Independent Analysis was carried out using the FTIR Triple Peaks Method.

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~ N M n l o0 The non-microemulsion forming surfactants used were as follows:

Well Cleaner RX-03 Composition Weight (%) Aliphatic Alcohol >70 Glycol Ether <5 Nonionic Surfactant <25 Well Cleaner RX-8040 Composition Weight (%) Glycol ether 40 - 55 Aliphatic Alcohol 5 - 15 Nonionic Surfactant 5 - 15 Well Cleaner RX-8042 Composition Weight (%) Distillates (petroleum) Hydrotreated 60 - 100 Light Oil Well Cleaner RX-8045 Composition Weight (%) Distillates (petroleum) Hydrotreated 60 - 100 Light Oil Well Cleaner RX-8046 Composition Weight (%) Distillates (petroleum) Hydrotreated 60 - 100 Light Oil Nonionic Surfactant <10 Aliphatic Alcohol <10 Butyl Diglycol <10 Well Cleaner RX-8056 Composition Weight (%) Glycol Solvent 20 - 30 Non-ionic Surfactant 15 - 20 Well Cleaner RX-8056E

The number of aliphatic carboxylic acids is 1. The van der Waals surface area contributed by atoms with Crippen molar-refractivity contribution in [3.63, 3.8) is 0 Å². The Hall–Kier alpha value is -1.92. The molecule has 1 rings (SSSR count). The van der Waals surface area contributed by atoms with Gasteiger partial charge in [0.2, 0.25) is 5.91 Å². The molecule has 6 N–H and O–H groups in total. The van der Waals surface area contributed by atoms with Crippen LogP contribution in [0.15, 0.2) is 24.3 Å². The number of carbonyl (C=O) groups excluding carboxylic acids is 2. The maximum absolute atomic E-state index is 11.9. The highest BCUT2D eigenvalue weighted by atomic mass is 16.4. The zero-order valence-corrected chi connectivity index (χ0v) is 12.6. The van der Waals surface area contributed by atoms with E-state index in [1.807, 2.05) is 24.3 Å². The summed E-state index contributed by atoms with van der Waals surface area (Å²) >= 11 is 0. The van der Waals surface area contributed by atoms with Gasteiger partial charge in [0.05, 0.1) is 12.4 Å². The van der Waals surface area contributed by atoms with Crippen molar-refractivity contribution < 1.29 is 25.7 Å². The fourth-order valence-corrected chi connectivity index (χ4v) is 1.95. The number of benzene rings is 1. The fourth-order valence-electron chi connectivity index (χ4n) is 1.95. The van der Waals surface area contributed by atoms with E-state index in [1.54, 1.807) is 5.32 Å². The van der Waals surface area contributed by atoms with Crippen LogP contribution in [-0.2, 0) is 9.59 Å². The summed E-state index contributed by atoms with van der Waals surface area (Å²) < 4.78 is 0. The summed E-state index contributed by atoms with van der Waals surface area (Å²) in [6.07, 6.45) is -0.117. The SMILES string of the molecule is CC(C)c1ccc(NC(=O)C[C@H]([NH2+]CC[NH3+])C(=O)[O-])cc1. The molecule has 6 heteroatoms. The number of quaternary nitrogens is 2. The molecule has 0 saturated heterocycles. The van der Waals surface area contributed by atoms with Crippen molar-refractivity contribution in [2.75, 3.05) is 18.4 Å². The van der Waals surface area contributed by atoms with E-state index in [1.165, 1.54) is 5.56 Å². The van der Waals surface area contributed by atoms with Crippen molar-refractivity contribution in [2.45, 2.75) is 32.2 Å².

Composition Weight (%) Glycol Solvent 20 - 30 Non-ionic Surfactant 15 - 20 Aliphatic Alcohol 5 - 10 Well Cleaner RX-09BD
Composition Weight (%) Aliphatic Alcohol <80 Anionic Surfactant <10 Glycol Solvent <35 Referring to Example, Well Cleaner RX-03 is used which has a concentration greater than about 70 wt.% aliphatic alcohol, less than about 5% glycol ether and less than about 25 wt.% non-ionic surfactant. Using a dose rate of about 2% the total hydrocarbon content (THC) was reduced to 6,681 ppm with an aromatic hydrocarbon content (AHC) of 444 ppm.
The remaining Examples of RX-8040, RX-8042, RX-8045, RX-8046, RX-8056, RX-8056E and RX-809BD all show significant reduction in total hydrocarbon content and aromatic hydrocarbon content.
All of Examples 1- 8 therefore reduce the oil content to less than 1% thereby allowing treated drill cuttings to be disposed overboard from an oil platform.